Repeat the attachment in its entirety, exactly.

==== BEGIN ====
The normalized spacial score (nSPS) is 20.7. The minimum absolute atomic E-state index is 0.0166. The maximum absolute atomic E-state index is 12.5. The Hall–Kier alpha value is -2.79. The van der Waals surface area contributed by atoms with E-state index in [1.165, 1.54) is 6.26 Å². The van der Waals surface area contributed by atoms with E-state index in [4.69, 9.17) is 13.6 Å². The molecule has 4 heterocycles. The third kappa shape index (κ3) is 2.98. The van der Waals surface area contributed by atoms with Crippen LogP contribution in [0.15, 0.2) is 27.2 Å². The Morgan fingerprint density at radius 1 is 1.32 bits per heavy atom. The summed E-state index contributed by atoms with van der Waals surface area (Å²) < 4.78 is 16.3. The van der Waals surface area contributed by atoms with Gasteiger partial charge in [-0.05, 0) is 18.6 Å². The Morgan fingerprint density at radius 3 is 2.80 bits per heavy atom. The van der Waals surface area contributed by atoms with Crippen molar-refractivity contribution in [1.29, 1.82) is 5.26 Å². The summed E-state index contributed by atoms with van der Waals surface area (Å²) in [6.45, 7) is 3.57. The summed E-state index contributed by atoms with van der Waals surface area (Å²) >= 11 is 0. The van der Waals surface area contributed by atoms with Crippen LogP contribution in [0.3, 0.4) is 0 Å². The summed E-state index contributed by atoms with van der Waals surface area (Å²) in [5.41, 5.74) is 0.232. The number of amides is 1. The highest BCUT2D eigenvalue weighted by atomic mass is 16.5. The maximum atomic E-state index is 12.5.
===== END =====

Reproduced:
The normalized spacial score (nSPS) is 20.7. The minimum absolute atomic E-state index is 0.0166. The maximum absolute atomic E-state index is 12.5. The Hall–Kier alpha value is -2.79. The van der Waals surface area contributed by atoms with E-state index in [1.165, 1.54) is 6.26 Å². The van der Waals surface area contributed by atoms with E-state index in [4.69, 9.17) is 13.6 Å². The molecule has 4 heterocycles. The third kappa shape index (κ3) is 2.98. The van der Waals surface area contributed by atoms with Crippen LogP contribution in [0.15, 0.2) is 27.2 Å². The Morgan fingerprint density at radius 1 is 1.32 bits per heavy atom. The summed E-state index contributed by atoms with van der Waals surface area (Å²) < 4.78 is 16.3. The van der Waals surface area contributed by atoms with Gasteiger partial charge in [-0.05, 0) is 18.6 Å². The Morgan fingerprint density at radius 3 is 2.80 bits per heavy atom. The van der Waals surface area contributed by atoms with Crippen molar-refractivity contribution in [1.29, 1.82) is 5.26 Å². The summed E-state index contributed by atoms with van der Waals surface area (Å²) in [6.45, 7) is 3.57. The summed E-state index contributed by atoms with van der Waals surface area (Å²) >= 11 is 0. The van der Waals surface area contributed by atoms with Crippen LogP contribution in [0.3, 0.4) is 0 Å². The summed E-state index contributed by atoms with van der Waals surface area (Å²) in [5.41, 5.74) is 0.232. The number of amides is 1. The highest BCUT2D eigenvalue weighted by atomic mass is 16.5. The maximum atomic E-state index is 12.5.